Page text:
A little more than a week ago, we were in Toledo, that ancient city where Muslim, Catholic, and Jewish faiths and cultures flourished and intermingled between the years 1000 and 1500. We spent the day wandering into cathedrals, mosques, and synagogues and along winding alleys that concealed lush patios. The driving wind carried wet snow.
My endurance for this kind of thing can be a bit greater than my family’s, so at dusk, I proceeded alone to the Hospital de San Juan Batista, a vast Renaissance structure on the outskirts of town.
I turned out to be the hospital’s sole visitor. I found my way to the chapel and then down into the crypt. Here, several stories underground, are buried grandees from the Spanish ducal house of Medinaceli, one of the most ancient in Europe. They include a duke who was shot by Republican forces in Madrid in the 1930s and his widow who lived alone in the Hospital–in grim splendor–for many postwar decades.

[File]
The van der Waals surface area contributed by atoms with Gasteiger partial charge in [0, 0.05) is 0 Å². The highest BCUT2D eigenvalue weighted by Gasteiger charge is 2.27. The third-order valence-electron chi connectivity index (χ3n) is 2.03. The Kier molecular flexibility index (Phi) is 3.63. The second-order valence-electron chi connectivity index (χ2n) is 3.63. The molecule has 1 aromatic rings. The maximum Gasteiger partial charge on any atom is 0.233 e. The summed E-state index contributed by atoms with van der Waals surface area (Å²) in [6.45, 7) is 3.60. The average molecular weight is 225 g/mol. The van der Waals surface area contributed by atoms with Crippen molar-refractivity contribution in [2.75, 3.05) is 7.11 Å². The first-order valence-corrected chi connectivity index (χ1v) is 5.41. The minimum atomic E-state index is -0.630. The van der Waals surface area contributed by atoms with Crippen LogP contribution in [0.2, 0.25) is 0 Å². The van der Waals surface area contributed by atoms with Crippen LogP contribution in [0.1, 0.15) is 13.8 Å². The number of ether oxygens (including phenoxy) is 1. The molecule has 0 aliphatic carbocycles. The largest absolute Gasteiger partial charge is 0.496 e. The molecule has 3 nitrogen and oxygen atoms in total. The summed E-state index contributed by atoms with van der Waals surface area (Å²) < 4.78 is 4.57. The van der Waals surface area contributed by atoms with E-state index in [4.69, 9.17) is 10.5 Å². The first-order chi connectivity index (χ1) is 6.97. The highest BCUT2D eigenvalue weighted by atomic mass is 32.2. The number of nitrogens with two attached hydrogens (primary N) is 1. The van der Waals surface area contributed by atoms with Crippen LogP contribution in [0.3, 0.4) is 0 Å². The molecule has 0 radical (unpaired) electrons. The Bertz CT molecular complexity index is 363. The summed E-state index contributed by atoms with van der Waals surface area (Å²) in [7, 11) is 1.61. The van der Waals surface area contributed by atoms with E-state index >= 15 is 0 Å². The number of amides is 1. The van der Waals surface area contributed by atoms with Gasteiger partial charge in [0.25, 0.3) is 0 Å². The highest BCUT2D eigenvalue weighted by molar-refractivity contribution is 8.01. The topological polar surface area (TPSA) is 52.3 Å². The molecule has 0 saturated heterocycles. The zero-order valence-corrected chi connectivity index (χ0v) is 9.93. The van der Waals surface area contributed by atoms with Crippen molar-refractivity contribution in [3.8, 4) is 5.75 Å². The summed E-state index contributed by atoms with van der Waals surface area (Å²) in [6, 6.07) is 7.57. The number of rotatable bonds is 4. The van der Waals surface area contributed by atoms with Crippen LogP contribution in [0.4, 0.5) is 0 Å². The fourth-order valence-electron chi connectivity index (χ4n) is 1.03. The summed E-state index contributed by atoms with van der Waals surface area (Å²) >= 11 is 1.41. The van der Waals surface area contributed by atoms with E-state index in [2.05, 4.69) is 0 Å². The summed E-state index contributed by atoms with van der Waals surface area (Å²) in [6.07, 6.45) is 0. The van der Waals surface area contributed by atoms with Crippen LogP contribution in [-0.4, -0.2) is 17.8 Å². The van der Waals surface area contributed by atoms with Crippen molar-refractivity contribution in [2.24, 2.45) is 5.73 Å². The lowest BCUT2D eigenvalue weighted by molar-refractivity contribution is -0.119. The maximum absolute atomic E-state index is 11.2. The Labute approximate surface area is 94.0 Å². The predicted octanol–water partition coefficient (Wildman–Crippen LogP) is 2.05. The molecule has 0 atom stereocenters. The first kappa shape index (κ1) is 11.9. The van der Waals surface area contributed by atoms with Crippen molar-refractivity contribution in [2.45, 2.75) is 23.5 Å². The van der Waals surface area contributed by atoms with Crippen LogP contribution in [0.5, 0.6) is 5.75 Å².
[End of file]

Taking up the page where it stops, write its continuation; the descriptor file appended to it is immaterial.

I took three steps toward the marble sarcophagi. Someone else took three steps behind me. I turned, expecting to see a guard: no one. I took two more steps, and two more sounded as clearly behind. You know that it was an echo. I knew it, too, but it was quite hard to believe it, hundreds of feet beneath this city of inquisitors, heretics, martyrs, and ghosts. The hair stood on the back of my neck, and I retreated before I could read the names on those tombs.